Primary stakeholders
• Have a direct stake in the organization and
its success.
Secondary stakeholders
• Have a public or special interest stake in
the organization that is more indirect.
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Social Stakeholders
Primary social
stakeholders
Secondary social
stakeholders
Shareholders and investors
Government regulators
Employees and managers
Civic institutions
Customers
Social pressure groups
Local communities
Media and academic
commentators
Suppliers and other
business partners
Trade bodies
Competitors
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Nonsocial Stakeholders
Primary nonsocial
stakeholders
Secondary nonsocial
stakeholders
Natural environment
Environmental interest
groups
Future generations
Animal welfare
organizations
Nonhuman species
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A Typology of Stakeholder
Attributes
Legitimacy
• Refers to the perceived validity or
appropriateness of the stakeholder’s claim to a
stake.
Power
• Refers to the ability or capacity of a
stakeholder to produce an effect.
Urgency
• Refers to the degree to which the stakeholder’s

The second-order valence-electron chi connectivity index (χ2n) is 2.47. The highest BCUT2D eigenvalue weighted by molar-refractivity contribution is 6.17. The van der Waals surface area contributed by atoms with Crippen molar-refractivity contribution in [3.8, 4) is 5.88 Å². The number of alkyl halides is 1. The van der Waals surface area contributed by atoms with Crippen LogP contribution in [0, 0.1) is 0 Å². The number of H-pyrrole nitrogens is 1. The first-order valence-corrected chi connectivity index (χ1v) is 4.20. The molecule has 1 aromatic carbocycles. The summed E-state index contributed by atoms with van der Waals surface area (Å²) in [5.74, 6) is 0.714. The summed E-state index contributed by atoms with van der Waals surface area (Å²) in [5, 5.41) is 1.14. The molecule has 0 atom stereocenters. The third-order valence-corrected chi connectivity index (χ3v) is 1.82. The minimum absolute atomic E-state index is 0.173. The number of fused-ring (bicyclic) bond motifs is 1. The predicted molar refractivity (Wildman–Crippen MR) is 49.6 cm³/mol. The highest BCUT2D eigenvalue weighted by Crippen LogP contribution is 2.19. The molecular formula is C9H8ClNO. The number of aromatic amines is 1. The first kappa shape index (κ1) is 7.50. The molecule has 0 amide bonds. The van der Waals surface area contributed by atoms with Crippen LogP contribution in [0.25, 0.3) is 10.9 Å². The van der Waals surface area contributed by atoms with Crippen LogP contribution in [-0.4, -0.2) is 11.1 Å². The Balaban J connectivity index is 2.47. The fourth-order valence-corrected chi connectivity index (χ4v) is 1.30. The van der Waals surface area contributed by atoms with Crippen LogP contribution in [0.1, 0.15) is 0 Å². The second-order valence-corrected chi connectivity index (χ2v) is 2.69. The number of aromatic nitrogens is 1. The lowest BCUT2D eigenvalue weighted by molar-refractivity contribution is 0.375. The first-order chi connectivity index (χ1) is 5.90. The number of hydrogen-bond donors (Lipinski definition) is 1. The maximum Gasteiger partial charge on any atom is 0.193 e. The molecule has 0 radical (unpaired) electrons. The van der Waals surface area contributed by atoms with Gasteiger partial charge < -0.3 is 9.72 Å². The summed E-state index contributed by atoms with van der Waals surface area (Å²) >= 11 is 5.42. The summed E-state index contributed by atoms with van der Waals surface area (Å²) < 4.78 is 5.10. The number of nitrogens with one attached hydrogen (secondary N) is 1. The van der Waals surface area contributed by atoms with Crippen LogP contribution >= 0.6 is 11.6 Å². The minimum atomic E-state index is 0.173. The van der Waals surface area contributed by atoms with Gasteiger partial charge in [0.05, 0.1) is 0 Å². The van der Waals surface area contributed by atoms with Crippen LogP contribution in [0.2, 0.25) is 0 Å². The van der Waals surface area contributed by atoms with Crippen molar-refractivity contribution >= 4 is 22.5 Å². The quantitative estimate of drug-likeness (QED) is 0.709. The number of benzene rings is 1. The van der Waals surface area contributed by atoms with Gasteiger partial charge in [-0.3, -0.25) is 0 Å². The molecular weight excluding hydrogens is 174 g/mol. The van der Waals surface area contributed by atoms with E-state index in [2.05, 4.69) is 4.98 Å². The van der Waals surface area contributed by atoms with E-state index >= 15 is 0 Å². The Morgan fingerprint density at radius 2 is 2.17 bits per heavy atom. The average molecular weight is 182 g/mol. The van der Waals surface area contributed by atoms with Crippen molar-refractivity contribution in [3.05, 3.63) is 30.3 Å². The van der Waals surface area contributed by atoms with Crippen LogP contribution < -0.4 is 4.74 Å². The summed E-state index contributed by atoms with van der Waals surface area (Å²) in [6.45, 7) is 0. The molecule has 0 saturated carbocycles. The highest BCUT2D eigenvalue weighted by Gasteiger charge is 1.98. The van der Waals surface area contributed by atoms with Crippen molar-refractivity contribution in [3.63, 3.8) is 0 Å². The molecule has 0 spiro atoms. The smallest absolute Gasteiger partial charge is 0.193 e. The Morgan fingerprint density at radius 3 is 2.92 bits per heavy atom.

claim demands immediate attention or
response.
Proximity
• The spatial distance between the organization
and its stakeholders.
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Stakeholder Typology
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Strategic, Multifiduciary, and
Synthesis Views
Strategic approach
• Views stakeholders primarily as factors
managers should manage in pursuit of
shareholder profits.
Multifiduciary approach
• Views stakeholders as a group to which
management has a fiduciary responsibility.
Stakeholder synthesis approach
• Considers stakeholders as a group to whom
management owes an ethical, but not a
fiduciary, obligation.
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Three Values of the Stakeholder
Model
Descriptive Value
Instrumental Value
Normative Value
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Key Questions in Stakeholder
Management
1. Who are our stakeholders?
2. What are our stakeholders’ stakes?
3. What opportunities and challenges do our
stakeholders present to the firm?
4. What economic, legal, ethical, and
philanthropic responsibilities does the firm
have to its stakeholders?
5. What strategies or actions should the firm
take to best address stakeholder challenges
and opportunities?
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Who Are Our Stakeholders?
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What Are Our Stakeholders’